When the answer to all five questions was “yes,” they cut one ephah of the grain from the ground that had already been marked out the day before. The ears were brought into the Temple Compound and threshed with cane and wood stalks. The grain was then parched in pans with holes so that each grain could be touched by fire. Next, it was exposed to the wind and then ground on the barley mill. On the sixteenth day of Nisan, one omer or 5.1 pints, was offered in the Temple.

2. After A.D. 70

After the Temple was destroyed in a.d. 70 and during the Dispersion, the feasts could no longer be observed in the same way. In fact, during the long period of the Dispersion, Gentile law forbade Jews to own land. Since they could no longer be farmers, this feast was largely ignored.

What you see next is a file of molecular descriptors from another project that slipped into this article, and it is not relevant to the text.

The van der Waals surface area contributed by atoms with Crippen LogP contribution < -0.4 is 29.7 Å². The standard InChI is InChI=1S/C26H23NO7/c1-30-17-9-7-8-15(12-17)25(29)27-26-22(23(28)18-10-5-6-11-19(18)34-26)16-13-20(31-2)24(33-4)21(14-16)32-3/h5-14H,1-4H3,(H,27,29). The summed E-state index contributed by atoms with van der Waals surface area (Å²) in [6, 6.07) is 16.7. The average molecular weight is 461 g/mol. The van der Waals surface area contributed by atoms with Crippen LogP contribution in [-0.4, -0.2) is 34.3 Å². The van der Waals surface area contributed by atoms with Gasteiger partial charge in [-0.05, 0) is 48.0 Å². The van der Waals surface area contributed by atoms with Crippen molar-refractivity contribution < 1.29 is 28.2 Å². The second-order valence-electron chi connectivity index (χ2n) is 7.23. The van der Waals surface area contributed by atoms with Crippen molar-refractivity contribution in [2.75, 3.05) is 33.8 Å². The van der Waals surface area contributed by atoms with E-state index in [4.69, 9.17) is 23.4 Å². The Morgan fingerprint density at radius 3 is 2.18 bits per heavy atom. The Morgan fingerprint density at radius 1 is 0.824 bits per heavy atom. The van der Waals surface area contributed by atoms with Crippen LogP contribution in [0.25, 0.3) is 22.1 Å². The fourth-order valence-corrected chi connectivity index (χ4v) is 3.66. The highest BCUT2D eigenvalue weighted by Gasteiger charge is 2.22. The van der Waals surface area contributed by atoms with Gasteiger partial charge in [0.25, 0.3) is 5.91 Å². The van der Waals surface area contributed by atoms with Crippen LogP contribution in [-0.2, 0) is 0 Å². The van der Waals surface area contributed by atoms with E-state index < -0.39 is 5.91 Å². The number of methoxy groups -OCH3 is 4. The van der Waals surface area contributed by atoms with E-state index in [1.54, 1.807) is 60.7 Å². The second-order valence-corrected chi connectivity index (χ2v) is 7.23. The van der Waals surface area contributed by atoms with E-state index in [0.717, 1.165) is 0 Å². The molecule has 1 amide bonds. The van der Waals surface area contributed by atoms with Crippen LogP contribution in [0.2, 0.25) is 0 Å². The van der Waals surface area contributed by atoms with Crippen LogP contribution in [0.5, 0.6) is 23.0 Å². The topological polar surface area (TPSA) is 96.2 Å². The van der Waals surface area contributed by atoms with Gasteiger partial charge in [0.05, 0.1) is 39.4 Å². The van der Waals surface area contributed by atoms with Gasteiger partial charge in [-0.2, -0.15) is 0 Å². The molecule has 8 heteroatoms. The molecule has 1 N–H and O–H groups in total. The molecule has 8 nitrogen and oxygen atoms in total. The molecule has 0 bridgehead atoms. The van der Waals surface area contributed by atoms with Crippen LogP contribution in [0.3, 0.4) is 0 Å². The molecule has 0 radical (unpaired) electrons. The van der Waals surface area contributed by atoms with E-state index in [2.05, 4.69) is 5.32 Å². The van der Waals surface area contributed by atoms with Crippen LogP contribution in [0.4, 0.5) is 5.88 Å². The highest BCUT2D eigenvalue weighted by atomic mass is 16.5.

3. In Modern Israel

The Jewish observance changed again with the reestablishment of the Jewish State, when Jews once again became farmers. The farming settlements, known as kibbutzim, began making some new innovations in the observance of the Feast of First-fruits. Now kibbutzniks, the Jewish farmers working in the kibbutz, go out to the barley fields carrying scythes and cut the ears of grain. Following the men are the women who bind the cut barley into sheaves and then carry it on carts decorated with fresh flowers. This is followed by dancing in the fields where the grain was grown. After lighting torches at nightfall, there is a special procession to the kibbutz dining hall where the sheaves are heaped in stacks in the center as a symbolic offering. The observance concludes with an evening of singing of both old and new songs.